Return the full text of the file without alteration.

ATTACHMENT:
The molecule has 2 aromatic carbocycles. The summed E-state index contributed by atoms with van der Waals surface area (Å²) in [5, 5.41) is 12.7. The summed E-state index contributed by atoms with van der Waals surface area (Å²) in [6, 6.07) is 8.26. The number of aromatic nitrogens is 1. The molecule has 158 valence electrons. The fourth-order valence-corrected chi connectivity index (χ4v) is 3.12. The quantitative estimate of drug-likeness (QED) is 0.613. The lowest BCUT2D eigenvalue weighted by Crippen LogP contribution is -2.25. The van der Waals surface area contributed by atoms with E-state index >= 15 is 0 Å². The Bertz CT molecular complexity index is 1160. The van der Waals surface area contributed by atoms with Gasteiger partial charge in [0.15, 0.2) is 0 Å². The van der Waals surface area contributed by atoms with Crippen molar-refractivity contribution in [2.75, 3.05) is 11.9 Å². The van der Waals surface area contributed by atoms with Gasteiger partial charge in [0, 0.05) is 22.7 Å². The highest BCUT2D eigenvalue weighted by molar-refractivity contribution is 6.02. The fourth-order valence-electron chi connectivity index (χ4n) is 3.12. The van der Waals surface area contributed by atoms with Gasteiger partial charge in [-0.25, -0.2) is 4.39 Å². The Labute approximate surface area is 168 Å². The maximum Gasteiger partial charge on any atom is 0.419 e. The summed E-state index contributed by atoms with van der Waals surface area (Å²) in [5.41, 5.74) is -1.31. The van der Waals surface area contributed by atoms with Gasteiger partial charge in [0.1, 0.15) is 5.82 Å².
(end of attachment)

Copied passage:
The molecule has 2 aromatic carbocycles. The summed E-state index contributed by atoms with van der Waals surface area (Å²) in [5, 5.41) is 12.7. The summed E-state index contributed by atoms with van der Waals surface area (Å²) in [6, 6.07) is 8.26. The number of aromatic nitrogens is 1. The molecule has 158 valence electrons. The fourth-order valence-corrected chi connectivity index (χ4v) is 3.12. The quantitative estimate of drug-likeness (QED) is 0.613. The lowest BCUT2D eigenvalue weighted by Crippen LogP contribution is -2.25. The van der Waals surface area contributed by atoms with E-state index >= 15 is 0 Å². The Bertz CT molecular complexity index is 1160. The van der Waals surface area contributed by atoms with Gasteiger partial charge in [0.15, 0.2) is 0 Å². The van der Waals surface area contributed by atoms with Crippen molar-refractivity contribution in [2.75, 3.05) is 11.9 Å². The van der Waals surface area contributed by atoms with Gasteiger partial charge in [0, 0.05) is 22.7 Å². The highest BCUT2D eigenvalue weighted by molar-refractivity contribution is 6.02. The fourth-order valence-electron chi connectivity index (χ4n) is 3.12. The van der Waals surface area contributed by atoms with Gasteiger partial charge in [-0.25, -0.2) is 4.39 Å². The Labute approximate surface area is 168 Å². The maximum Gasteiger partial charge on any atom is 0.419 e. The summed E-state index contributed by atoms with van der Waals surface area (Å²) in [5.41, 5.74) is -1.31. The van der Waals surface area contributed by atoms with Gasteiger partial charge in [0.1, 0.15) is 5.82 Å².